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Democratic Societies In the Digital Age 2: Dark Patterns and Online Manipulation

Do All Roads Lead to Datocracy?

Welcome to the second episode of the podcast series focused on Democratic Societies in the Digital Age, organised by the trainees of the European Data Protection Supervisor and European Data Protection Board. Each episode focused on different technological developments that interlace concerns about data protection and about democracy. These podcast series aim to enlighten the issues at stake by bringing together experts from different backgrounds engaging into a live discussion. 

This second episode of our podcast series is focused on dark patterns and online manipulation. The digitalisation of our lives, especially in the course of the pandemic, has been, our new normal, as more of our physical processes go through the cyber space, which means more data, more systems, more vulnerabilities, more opportunities for online manipulation and use of deceptive techniques. 

To enlighten these aspects of our online, life and behaviour and raise public awareness of deceptive digital practices we invited two outstanding speakers from different backgrounds. Harry Brignull, is an expert witness in Deceptive Design Practices, who coined the term ‘dark patterns’ in 2010 and runs the darkpatterns.org and Finn Lützow-Holm Myrstad, who leads the development of more ethical digital policies at the Norwegian Consumer Council (NCC). 

Harry explains how these techniques manipulate users online and provides specific examples of dark patterns that we all encounter in our everyday life indicating the different levels of “deceptiveness”. He proposes the public exposure of dark patterns and provides users with tips on how they can react when confronting such manipulative techniques. Finn refers to dark patterns and privacy. He elaborates on the crossroads of dark patterns and data protection and provides examples of specific cases analysed in the report Deceived By Design. Finally, the podcast concludes with an overview to the wider instance of online ‘manipulation’ and challenges in this field.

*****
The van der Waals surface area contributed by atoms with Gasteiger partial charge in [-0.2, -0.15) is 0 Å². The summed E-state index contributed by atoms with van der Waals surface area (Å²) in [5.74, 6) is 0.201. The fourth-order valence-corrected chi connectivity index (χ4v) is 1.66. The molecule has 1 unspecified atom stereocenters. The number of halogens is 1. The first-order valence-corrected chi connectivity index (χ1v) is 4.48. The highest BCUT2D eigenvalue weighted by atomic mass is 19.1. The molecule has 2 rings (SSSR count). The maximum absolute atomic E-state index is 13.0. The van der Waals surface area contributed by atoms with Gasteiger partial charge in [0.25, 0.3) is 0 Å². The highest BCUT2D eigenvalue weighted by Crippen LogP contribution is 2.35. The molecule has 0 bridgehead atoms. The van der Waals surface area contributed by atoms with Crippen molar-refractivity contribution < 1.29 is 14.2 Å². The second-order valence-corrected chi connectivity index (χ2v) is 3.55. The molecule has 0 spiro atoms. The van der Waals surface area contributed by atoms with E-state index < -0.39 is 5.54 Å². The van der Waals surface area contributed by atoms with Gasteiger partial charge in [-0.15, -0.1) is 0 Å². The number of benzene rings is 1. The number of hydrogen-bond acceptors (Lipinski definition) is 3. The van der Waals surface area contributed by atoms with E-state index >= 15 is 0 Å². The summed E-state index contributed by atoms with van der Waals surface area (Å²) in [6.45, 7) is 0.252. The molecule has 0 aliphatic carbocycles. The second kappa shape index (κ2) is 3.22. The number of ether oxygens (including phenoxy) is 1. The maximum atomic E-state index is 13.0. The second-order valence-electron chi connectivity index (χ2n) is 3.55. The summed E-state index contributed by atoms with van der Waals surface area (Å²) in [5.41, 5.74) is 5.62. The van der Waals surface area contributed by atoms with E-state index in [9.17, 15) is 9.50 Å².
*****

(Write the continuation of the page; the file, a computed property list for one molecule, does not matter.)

This podcast is hosted by Anastasia Pavlou, Trainee of the Cabinet of the Supervisor at the EDPS. 

 

 

This Podcast was recorded on 3 February 2021

Speakers

Harry Brignull

Harry Brignull

Harry Brignull is an expert witness in deceptive design practices and he is behind the coining of the term "Dark Patterns". Currently he runs the website darkpatterns.org and works at Testimonium Ltd as an Expert Witness in Dark Patterns and at Smart Pension as Head of User Experience Innovation. He has previously worked for companies such as: Spotify, Pearson, HMRC, Lloyds and The Telegraph among many others. He is also an accomplished public speaker, having presented at UX London, UX Cambridge, Conversion Conference and Product Tank.

"Take a screenshot if you can of the trick and then post it on social media publicly."

Finn Myrstad

Finn Lutzöw-Holm Myrstad

He leads the development of more ethical digital policies at the Norwegian Consumer Council (NCC), using targeted research and coalition building with other consumer groups to engage with governments and companies to achieve change. Finn shapes opinion through addresses to audiences such as the European Parliament, G20, TED, Princeton University, Harvard and SXSW. In 2018, he was named one of Politico´s top influencers in the GDPR power matrix. Some of the NCC projects so far include privacy and security challenges posed by internet connected devices, user terms in apps and tech companies’ use of dark patterns. NCC has successfully filed complaints against Apple iTunes, Tinder and several other services, and filed in 2018 a GDPR complaint against Google based on the findings in the report “Every step you take” documenting dark patterns in its service. In 2020 the NCC published a report on the adtech industry, leading to complaint against Grindr and five adtech actors. Grindr was in January notified of a fine of ten percent of their global turnover as a result. Finn is the EU co-chair of the TACD Infosoc Committee. 

"You can know the sensitivities of people, you know when they are up at night, you know the weak spots, what the previous purchases might have been, you know their interests, how to trigger their emotions."